Google has brought back an experimental "slow to load" warning in mobile search results that could have major implications for websites seeking traffic from mobile devices. This feature is part of the search engine giant's increasing effort to push websites to deliver better results to mobile search users.
According to Search Engine Land, these new labels were initially tested in February. After they were tested, they were pulled from search results, but now they're back, at least in some limited capacity. Slow-loading websites are being marked in search results with small, yellow warning signs that caution mobile users of the slow loading times they may face by choosing to click on that search result. It's worth noting that Google is applying this warning label even to some of its own properties, including YouTube.
Google was coy when explaining the situation to Search Engine Land. When the first wave of warning label testing launched, the company simply said, "We're always experimenting." It seems like Google will continue trying new tweaks to their search algorithms until they find a change they like. This latest wave of testing suggests that the company believes they're getting closer to a permanent, workable solution to slow loading times for websites.
Protecting Your Ranking Through Responsive Design
In most cases, the simplest way to rectify slow load times is to switch your website design to a responsive solution. Responsive designs are built as a scalable solution that can serve desktop computers, tablets and smartphones equally. Instead of having multiple versions of your website to accommodate different screen sizes, responsive designs can expand or shrink to fit those different screen sizes and different navigation systems (i.e., mice and touchpads vs. touch-screen navigation).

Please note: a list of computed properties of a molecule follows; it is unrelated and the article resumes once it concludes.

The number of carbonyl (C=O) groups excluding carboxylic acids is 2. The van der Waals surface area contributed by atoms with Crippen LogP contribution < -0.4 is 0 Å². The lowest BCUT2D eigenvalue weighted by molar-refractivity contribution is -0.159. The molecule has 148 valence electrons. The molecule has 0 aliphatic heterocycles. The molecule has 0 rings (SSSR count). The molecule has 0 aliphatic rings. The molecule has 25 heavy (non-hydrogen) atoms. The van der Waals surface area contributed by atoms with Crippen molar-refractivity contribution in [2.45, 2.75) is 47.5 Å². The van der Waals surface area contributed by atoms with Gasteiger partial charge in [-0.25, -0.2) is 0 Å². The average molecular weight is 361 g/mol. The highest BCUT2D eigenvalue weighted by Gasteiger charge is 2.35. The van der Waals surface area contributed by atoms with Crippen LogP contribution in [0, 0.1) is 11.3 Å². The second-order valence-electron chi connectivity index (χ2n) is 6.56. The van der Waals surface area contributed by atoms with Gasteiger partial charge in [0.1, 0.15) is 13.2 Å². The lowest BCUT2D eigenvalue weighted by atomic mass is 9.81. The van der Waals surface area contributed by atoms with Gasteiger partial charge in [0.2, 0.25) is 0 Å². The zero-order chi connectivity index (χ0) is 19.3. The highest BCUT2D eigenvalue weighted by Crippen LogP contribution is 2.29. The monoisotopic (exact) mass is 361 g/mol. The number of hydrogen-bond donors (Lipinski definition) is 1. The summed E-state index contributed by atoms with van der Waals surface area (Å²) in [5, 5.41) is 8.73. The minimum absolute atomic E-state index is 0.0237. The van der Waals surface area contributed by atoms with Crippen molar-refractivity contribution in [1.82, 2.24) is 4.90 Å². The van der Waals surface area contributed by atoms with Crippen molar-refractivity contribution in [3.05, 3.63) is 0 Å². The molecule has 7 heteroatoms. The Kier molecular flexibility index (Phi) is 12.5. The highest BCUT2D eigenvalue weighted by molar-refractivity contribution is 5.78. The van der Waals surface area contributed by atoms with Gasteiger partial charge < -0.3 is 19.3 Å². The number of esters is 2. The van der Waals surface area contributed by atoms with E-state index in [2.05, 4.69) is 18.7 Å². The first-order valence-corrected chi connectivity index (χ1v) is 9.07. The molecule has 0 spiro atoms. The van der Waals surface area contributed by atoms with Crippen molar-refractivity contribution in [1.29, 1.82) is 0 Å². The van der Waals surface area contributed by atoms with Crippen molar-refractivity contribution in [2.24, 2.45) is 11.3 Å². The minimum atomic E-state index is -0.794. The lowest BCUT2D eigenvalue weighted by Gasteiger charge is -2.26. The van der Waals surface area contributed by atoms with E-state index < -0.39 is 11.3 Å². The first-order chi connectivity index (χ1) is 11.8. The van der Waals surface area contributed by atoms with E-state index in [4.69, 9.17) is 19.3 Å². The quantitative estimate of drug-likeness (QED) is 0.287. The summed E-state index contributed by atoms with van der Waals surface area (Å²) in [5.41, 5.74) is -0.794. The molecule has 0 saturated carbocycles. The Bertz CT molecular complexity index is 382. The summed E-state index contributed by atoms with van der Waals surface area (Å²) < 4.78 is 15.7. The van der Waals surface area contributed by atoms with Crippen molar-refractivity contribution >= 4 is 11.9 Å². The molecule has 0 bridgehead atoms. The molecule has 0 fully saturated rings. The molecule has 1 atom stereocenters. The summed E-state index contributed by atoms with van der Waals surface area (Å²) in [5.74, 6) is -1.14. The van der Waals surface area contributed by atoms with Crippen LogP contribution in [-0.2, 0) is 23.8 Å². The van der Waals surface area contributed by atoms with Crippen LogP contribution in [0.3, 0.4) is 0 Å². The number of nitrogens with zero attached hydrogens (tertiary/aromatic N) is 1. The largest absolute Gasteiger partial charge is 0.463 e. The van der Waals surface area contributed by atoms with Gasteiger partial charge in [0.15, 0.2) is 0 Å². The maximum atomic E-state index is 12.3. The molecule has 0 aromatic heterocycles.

By replacing multiple clunky versions of your website with a single responsive design, you can almost guarantee that your website will get faster — remarkably so, in some cases. If websites that are hit with Google's "slow to load" warning switch to a responsive design, this will, in most cases, be enough to get their load speeds to a level at which the warning will be removed.
Responsive designs used to be cost-prohibitive for many companies, but they've become such an essential design solution in today's multidevice world that developers have come up with much more affordable responsive solutions. In other words, cost should no longer be a concern for the vast majority of businesses.
Google's "slow to load" warning feature is likely to become a permanent fixture in some form. As such, businesses that haven't installed a responsive solution should use this opportunity to upgrade their website.